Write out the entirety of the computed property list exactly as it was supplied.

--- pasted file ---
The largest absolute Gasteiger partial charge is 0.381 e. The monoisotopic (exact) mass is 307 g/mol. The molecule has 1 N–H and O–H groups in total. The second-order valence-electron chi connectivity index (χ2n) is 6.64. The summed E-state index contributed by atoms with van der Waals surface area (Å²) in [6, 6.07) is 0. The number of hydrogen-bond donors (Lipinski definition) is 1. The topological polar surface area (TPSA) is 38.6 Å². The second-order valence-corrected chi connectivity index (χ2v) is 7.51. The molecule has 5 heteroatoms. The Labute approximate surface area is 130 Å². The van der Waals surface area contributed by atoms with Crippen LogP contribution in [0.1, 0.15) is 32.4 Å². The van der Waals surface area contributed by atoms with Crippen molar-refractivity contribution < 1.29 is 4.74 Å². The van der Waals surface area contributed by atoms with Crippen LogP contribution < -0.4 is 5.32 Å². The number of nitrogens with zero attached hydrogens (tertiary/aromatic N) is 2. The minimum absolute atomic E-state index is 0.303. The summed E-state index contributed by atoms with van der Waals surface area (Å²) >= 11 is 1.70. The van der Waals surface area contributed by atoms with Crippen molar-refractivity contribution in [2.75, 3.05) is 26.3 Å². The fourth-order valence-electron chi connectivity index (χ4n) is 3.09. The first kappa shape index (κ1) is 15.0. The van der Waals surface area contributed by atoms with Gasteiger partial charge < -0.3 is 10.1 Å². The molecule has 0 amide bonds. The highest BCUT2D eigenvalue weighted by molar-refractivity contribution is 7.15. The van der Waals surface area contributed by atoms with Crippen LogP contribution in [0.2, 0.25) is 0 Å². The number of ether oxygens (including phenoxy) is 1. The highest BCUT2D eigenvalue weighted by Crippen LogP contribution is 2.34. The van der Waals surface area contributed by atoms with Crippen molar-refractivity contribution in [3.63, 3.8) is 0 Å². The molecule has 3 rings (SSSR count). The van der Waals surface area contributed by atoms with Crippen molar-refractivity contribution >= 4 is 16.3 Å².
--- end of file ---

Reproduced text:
The largest absolute Gasteiger partial charge is 0.381 e. The monoisotopic (exact) mass is 307 g/mol. The molecule has 1 N–H and O–H groups in total. The second-order valence-electron chi connectivity index (χ2n) is 6.64. The summed E-state index contributed by atoms with van der Waals surface area (Å²) in [6, 6.07) is 0. The number of hydrogen-bond donors (Lipinski definition) is 1. The topological polar surface area (TPSA) is 38.6 Å². The second-order valence-corrected chi connectivity index (χ2v) is 7.51. The molecule has 5 heteroatoms. The Labute approximate surface area is 130 Å². The van der Waals surface area contributed by atoms with Crippen LogP contribution in [0.1, 0.15) is 32.4 Å². The van der Waals surface area contributed by atoms with Crippen molar-refractivity contribution < 1.29 is 4.74 Å². The van der Waals surface area contributed by atoms with Crippen LogP contribution < -0.4 is 5.32 Å². The number of nitrogens with zero attached hydrogens (tertiary/aromatic N) is 2. The minimum absolute atomic E-state index is 0.303. The summed E-state index contributed by atoms with van der Waals surface area (Å²) >= 11 is 1.70. The van der Waals surface area contributed by atoms with Crippen molar-refractivity contribution in [2.75, 3.05) is 26.3 Å². The fourth-order valence-electron chi connectivity index (χ4n) is 3.09. The first kappa shape index (κ1) is 15.0. The van der Waals surface area contributed by atoms with Gasteiger partial charge < -0.3 is 10.1 Å². The molecule has 0 amide bonds. The highest BCUT2D eigenvalue weighted by molar-refractivity contribution is 7.15. The van der Waals surface area contributed by atoms with Crippen LogP contribution in [0.2, 0.25) is 0 Å². The number of ether oxygens (including phenoxy) is 1. The highest BCUT2D eigenvalue weighted by Crippen LogP contribution is 2.34. The van der Waals surface area contributed by atoms with Crippen molar-refractivity contribution in [3.63, 3.8) is 0 Å². The molecule has 3 rings (SSSR count). The van der Waals surface area contributed by atoms with Crippen molar-refractivity contribution >= 4 is 16.3 Å².